Sprint and T-Mobile will have to wait longer to merge

FCC stops the clock on T-Mobile-Sprint deal says it needs more time to evaluate the transaction

FCC pauses 180-day shot clock on its review of T-Mobile-Sprint merger

"Considering the complexity and potential importance of these newly-provided and expected models, it is appropriate to stop the informal 180-day clock to allow time for their review", writes David Lawrence, the director of the T-Mobile / Sprint Transaction Task Force, and Donald Stockdale, the chief of Wireless Telecommunication Bureau. The only stated reason is the submission of new material from TMUS that significantly alters the criteria by which the FCC will make its assessment, thus requiring more time.

Today we are pausing the Commission's informal 180-day transaction shot clock in this proceeding. While this could delay the merger, which was first announced in April, the markets are likely to have factored this in, as both companies have been indicating that the deal is unlikely to close before 2019. Although the Applicants had previously provided a network engineering model as backup for certain network claims, you explained that since that time "the model has been extended", and that the newly-provided model "completes" the prior work.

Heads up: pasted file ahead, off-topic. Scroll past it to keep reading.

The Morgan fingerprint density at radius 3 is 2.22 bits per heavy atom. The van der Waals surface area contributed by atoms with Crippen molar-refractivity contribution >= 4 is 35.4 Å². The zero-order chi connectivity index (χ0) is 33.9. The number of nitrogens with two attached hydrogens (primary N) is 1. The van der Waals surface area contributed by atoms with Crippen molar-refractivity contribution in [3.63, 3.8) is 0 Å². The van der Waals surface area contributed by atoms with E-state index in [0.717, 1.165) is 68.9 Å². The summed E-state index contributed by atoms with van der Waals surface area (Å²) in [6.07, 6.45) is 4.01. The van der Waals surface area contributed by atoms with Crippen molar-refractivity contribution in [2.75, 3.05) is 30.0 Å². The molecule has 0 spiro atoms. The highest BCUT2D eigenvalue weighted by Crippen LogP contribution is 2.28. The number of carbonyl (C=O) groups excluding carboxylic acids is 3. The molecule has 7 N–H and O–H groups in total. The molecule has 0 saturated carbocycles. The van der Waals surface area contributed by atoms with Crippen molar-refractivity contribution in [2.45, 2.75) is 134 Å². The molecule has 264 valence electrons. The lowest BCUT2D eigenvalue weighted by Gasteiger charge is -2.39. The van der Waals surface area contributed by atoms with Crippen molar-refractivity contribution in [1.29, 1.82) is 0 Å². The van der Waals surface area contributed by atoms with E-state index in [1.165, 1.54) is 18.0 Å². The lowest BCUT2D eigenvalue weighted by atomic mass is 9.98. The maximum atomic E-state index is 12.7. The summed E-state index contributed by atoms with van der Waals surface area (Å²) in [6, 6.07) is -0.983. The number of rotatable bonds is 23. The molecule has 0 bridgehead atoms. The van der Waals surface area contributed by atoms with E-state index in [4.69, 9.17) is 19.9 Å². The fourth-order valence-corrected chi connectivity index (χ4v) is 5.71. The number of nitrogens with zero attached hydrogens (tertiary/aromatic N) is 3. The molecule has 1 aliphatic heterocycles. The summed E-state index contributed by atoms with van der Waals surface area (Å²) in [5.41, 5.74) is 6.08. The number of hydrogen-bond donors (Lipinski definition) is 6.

The two companies have complementary spectrum holdings that would help it rollout a robust 5G network, which would spur increased investment and deployment by its larger competitors, T-Mobile CEO John Legere and Sprint executive chairman Marcelo Claure told senators in June. Moreover, the Applicants asserted that this is now the "engineering model on which they rely in support of this transaction". He says it appears to incorporate new logic, methodologies, facts, and assumptions, something that can't be reviewed quickly.

The FCC says the clock will remain paused until the companies submit all necessary information and the commission can then review that information. The commission said it only received information pertaining to Build 9 on September 5. It also needs to review a new business model referred to as "Build 9". Build 9 therefore requires further review. "The Price will bewitch whether to extend the time limit for reply comments after receiving the leisure of the Candidates' modeling submissions". T-Mo and Sprint said that the new engineering model was the one that they wanted to use in support of their merger.

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